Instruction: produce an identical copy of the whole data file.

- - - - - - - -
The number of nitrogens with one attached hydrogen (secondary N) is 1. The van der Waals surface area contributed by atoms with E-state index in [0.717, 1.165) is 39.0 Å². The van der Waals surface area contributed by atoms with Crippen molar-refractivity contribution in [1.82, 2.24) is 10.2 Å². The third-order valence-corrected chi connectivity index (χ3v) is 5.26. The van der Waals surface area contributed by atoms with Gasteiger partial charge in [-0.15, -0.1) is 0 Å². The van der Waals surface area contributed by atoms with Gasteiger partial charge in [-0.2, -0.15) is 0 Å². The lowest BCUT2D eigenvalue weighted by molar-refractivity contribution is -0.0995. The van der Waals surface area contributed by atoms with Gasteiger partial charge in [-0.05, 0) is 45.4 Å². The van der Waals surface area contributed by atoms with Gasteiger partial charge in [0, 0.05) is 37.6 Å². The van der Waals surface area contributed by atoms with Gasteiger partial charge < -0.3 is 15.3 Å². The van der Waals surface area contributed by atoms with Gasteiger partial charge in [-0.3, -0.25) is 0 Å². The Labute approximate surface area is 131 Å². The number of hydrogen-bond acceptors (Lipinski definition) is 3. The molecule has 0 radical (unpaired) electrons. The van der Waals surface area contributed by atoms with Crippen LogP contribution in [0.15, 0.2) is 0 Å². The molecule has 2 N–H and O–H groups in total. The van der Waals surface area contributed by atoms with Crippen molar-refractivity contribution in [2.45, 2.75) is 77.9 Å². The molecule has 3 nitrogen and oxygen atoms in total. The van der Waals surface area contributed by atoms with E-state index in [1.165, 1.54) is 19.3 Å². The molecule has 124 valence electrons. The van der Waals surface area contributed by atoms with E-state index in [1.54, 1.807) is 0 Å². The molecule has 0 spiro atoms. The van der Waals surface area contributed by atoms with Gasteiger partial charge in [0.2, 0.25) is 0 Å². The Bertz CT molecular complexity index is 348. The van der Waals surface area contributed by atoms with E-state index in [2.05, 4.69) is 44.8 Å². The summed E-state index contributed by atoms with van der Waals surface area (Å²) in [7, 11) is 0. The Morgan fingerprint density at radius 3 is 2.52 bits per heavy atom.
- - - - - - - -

The number of nitrogens with one attached hydrogen (secondary N) is 1. The van der Waals surface area contributed by atoms with E-state index in [0.717, 1.165) is 39.0 Å². The van der Waals surface area contributed by atoms with Crippen molar-refractivity contribution in [1.82, 2.24) is 10.2 Å². The third-order valence-corrected chi connectivity index (χ3v) is 5.26. The van der Waals surface area contributed by atoms with Gasteiger partial charge in [-0.15, -0.1) is 0 Å². The van der Waals surface area contributed by atoms with Gasteiger partial charge in [-0.2, -0.15) is 0 Å². The lowest BCUT2D eigenvalue weighted by molar-refractivity contribution is -0.0995. The van der Waals surface area contributed by atoms with Gasteiger partial charge in [-0.05, 0) is 45.4 Å². The van der Waals surface area contributed by atoms with Gasteiger partial charge in [0, 0.05) is 37.6 Å². The van der Waals surface area contributed by atoms with Gasteiger partial charge < -0.3 is 15.3 Å². The van der Waals surface area contributed by atoms with Gasteiger partial charge in [-0.3, -0.25) is 0 Å². The Labute approximate surface area is 131 Å². The number of hydrogen-bond acceptors (Lipinski definition) is 3. The molecule has 0 radical (unpaired) electrons. The van der Waals surface area contributed by atoms with Crippen LogP contribution in [0.15, 0.2) is 0 Å². The molecule has 2 N–H and O–H groups in total. The van der Waals surface area contributed by atoms with Crippen molar-refractivity contribution in [2.45, 2.75) is 77.9 Å². The molecule has 3 nitrogen and oxygen atoms in total. The van der Waals surface area contributed by atoms with E-state index in [1.165, 1.54) is 19.3 Å². The molecule has 124 valence electrons. The van der Waals surface area contributed by atoms with E-state index in [1.54, 1.807) is 0 Å². The molecule has 0 spiro atoms. The van der Waals surface area contributed by atoms with Gasteiger partial charge in [0.2, 0.25) is 0 Å². The Bertz CT molecular complexity index is 348. The van der Waals surface area contributed by atoms with E-state index in [2.05, 4.69) is 44.8 Å². The summed E-state index contributed by atoms with van der Waals surface area (Å²) in [7, 11) is 0. The Morgan fingerprint density at radius 3 is 2.52 bits per heavy atom.